28 May 2014

Bordeaux’s Institut Culturel Bernard Magrez

Visitors to Bordeaux with an interest in contemporary art should try to find time to visit the Institut Culturel Bernard Magrez. The Institut opened in 2011 in the Château Labottière, not far from the city centre. Until 20 July it is offering a show between shows, Entre deux expositions, exhibiting some of the Institut’s recent acquisitions for its collection.

Before entry the visitor encounters an arresting neon on the Pavilion, Bernard Magrez’s own ‘Autograph’:

A successful entrepreneur, who now owns four major wine-producing chateaux, Magrez is stating the Institut’s mission based on his own four cardinal virtues:

Vivre debout The strength of Living Upright
Respecter l’autre The justice of Respecting the other
Jamais renoncer The courage to Never give up
Gagner en tempérance The wisdom to Gain temperance

These provide a counterpoint to the other neon attached to the building, Le réveil de la jeunesse empoisonnée (The awakening of poisoned youth, 2011?) by Claude Lévêque:

Inside the Pavilion, three videos are being screened, one of them, by Benoit Maire and commissioned by Magrez in 2010, is on the theme of Jamais renoncer. Another, Tracking Happiness (2010), by Mircea Cantor is a hypnotic film of women sweeping sand (left). British visitors may be reminded of Carroll’s “seven maids with seven mops” but can be reassured that its duration at 11 minutes is less than “half a year”, (if slightly in breach of Red Alan’s rule 5).

There are also three large and detailed paintings on paper by a Franco-Serbian artist, Nebojsa Bezanic, exploring the history of three of Magret’s Grand Cru Classé Chateaux (La Tour Carnet 2010, below left) and, as you leave the Pavilion, another neon by Claude Lévêque, advises Riez! (2012, Laugh!, or perhaps more appropriately, Have Fun!):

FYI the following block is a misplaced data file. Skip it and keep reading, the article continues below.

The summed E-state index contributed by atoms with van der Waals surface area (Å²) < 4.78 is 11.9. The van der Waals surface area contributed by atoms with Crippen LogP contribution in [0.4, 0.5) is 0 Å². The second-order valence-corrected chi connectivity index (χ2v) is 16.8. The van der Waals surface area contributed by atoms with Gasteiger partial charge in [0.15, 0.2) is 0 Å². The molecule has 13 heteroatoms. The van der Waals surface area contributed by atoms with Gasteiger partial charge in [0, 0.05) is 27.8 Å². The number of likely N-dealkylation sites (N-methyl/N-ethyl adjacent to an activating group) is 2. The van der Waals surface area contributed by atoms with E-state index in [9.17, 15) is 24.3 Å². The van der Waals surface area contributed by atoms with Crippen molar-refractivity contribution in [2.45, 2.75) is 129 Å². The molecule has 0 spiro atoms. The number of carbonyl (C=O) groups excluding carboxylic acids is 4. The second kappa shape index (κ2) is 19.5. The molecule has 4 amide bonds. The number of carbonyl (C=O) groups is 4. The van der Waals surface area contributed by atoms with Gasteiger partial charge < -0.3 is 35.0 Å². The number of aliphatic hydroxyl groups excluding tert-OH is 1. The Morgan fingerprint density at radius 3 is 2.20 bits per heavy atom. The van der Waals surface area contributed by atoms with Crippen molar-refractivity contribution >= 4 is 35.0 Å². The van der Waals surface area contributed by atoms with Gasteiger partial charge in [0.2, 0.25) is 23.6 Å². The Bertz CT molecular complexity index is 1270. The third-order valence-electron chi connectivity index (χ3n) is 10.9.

After the Pavilion the visitor moves on to the main exhibition in a new space adjacent to the Chateau. I won’t attempt to report on all the recent additions to the Collection, but I was struck by the Belgian Wim Delvoye’s Untitled (Car Tyre) 2007 (a hand-carved car tyre, below left) and Serge Poliakoff’s Composition en cinq couleurs (Composition in five colours, 1956-57, below right), one of the earliest-dated works in the collection.

Photographing the exhibits was difficult because of reflections, but prints by Andy Warhol (Depardieu, 1986) and Peter Doig (Canoe Island, 2000) are recognisable, below left and right:

More of the collection is to be found in the main building of Château Labottière which provides a handsome background for sculpture like Jean-Michel Othonier’s Le nœud de Babel, (Node of Babel, 2013):

and for photography - Jean-Marie Périer’s 1966 portrait of Françoise Hardy in a Paco Rabane dress couldn’t be further from Steve McCurry’s Afghan Girl of 1985:

Just as much of a contrast are Damien Hirst’s Painted Skulls 2 (eyes open) (2013, below left) and Pierre et Gilles’ Le Désesperé (The desperate one, 2013, below right), more sedate than Vive La France, their previous appearance on this blog.  Another YBA photograph recently acquired for the collection is Sam Taylor-Wood’s large Self Portrait suspended 1 on display near the ticket office.

Finally, although the collection seems to be mainly focussed on two-dimensional representation, as already mentioned it does include sculptures including this piece in the Chateau garden. By Shen Yuan, Crâne de la Terre (Skull of the Earth, 2011) was made in stone and cement and its contrast of skyscrapers and rough stone can be seen as her comment on contemporary China.

Vistors to the Institut’s collection will find that it is well-documented in French and English. It is open Thursday to Sunday, 14:00 to 19:00 but, as always, it is advisable to confirm this on the website.  British visitors might like to think which of their countries’ artists they would to see added to the collection – my suggestions (for what they are worth) are Peter Howson and Julian Opie.

Entre deux expositions ends on 20 July.

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